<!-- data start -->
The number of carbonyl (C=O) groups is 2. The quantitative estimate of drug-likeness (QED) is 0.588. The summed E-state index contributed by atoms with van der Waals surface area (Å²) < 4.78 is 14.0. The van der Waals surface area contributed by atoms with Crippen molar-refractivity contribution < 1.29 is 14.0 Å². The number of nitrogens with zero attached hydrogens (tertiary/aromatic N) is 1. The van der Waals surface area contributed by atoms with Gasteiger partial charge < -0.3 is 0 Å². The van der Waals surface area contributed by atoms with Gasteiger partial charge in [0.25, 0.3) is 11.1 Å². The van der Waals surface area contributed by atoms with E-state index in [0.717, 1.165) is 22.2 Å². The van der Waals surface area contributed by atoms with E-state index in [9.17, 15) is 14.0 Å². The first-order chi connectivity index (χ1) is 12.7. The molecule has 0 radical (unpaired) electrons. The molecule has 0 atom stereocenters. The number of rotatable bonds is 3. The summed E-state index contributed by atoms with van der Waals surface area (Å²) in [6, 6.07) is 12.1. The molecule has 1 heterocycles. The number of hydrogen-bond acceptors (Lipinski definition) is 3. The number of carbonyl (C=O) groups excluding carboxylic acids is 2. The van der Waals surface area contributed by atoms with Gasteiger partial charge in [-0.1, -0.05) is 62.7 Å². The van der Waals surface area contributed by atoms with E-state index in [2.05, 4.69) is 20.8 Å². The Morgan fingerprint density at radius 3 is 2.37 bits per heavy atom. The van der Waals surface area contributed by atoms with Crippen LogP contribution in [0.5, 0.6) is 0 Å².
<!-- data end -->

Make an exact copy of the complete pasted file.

The number of carbonyl (C=O) groups is 2. The quantitative estimate of drug-likeness (QED) is 0.588. The summed E-state index contributed by atoms with van der Waals surface area (Å²) < 4.78 is 14.0. The van der Waals surface area contributed by atoms with Crippen molar-refractivity contribution < 1.29 is 14.0 Å². The number of nitrogens with zero attached hydrogens (tertiary/aromatic N) is 1. The van der Waals surface area contributed by atoms with Gasteiger partial charge < -0.3 is 0 Å². The van der Waals surface area contributed by atoms with Gasteiger partial charge in [0.25, 0.3) is 11.1 Å². The van der Waals surface area contributed by atoms with E-state index in [0.717, 1.165) is 22.2 Å². The van der Waals surface area contributed by atoms with E-state index in [9.17, 15) is 14.0 Å². The first-order chi connectivity index (χ1) is 12.7. The molecule has 0 radical (unpaired) electrons. The molecule has 0 atom stereocenters. The number of rotatable bonds is 3. The summed E-state index contributed by atoms with van der Waals surface area (Å²) in [6, 6.07) is 12.1. The molecule has 1 heterocycles. The number of hydrogen-bond acceptors (Lipinski definition) is 3. The number of carbonyl (C=O) groups excluding carboxylic acids is 2. The van der Waals surface area contributed by atoms with Gasteiger partial charge in [-0.1, -0.05) is 62.7 Å². The van der Waals surface area contributed by atoms with E-state index in [2.05, 4.69) is 20.8 Å². The Morgan fingerprint density at radius 3 is 2.37 bits per heavy atom. The van der Waals surface area contributed by atoms with Crippen LogP contribution in [0.5, 0.6) is 0 Å².